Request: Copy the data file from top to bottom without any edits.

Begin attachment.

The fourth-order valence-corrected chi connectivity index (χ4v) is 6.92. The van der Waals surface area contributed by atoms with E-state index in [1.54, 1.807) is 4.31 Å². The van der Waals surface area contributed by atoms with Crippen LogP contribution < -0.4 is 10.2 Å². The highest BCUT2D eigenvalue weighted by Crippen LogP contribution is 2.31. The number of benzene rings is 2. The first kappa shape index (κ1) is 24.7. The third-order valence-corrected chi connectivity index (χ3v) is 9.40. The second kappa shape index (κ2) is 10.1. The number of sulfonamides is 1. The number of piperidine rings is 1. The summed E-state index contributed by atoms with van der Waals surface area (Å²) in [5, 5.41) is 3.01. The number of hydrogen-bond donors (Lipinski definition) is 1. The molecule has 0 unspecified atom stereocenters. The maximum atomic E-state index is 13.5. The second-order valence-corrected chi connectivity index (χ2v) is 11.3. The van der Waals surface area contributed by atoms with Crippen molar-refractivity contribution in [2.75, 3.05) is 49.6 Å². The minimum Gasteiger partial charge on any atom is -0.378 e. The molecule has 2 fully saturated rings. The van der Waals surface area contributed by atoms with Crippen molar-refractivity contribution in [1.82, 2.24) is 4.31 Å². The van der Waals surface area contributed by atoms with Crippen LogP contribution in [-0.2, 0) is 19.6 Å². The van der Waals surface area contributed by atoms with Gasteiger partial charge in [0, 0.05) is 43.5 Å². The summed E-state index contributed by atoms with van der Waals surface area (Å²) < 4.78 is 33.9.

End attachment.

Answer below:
The fourth-order valence-corrected chi connectivity index (χ4v) is 6.92. The van der Waals surface area contributed by atoms with E-state index in [1.54, 1.807) is 4.31 Å². The van der Waals surface area contributed by atoms with Crippen LogP contribution < -0.4 is 10.2 Å². The highest BCUT2D eigenvalue weighted by Crippen LogP contribution is 2.31. The number of benzene rings is 2. The first kappa shape index (κ1) is 24.7. The third-order valence-corrected chi connectivity index (χ3v) is 9.40. The second kappa shape index (κ2) is 10.1. The number of sulfonamides is 1. The number of piperidine rings is 1. The summed E-state index contributed by atoms with van der Waals surface area (Å²) in [5, 5.41) is 3.01. The number of hydrogen-bond donors (Lipinski definition) is 1. The molecule has 0 unspecified atom stereocenters. The maximum atomic E-state index is 13.5. The second-order valence-corrected chi connectivity index (χ2v) is 11.3. The van der Waals surface area contributed by atoms with Crippen molar-refractivity contribution in [2.75, 3.05) is 49.6 Å². The minimum Gasteiger partial charge on any atom is -0.378 e. The molecule has 2 fully saturated rings. The van der Waals surface area contributed by atoms with Crippen molar-refractivity contribution in [1.82, 2.24) is 4.31 Å². The van der Waals surface area contributed by atoms with Crippen LogP contribution in [-0.2, 0) is 19.6 Å². The van der Waals surface area contributed by atoms with Gasteiger partial charge in [0, 0.05) is 43.5 Å². The summed E-state index contributed by atoms with van der Waals surface area (Å²) < 4.78 is 33.9.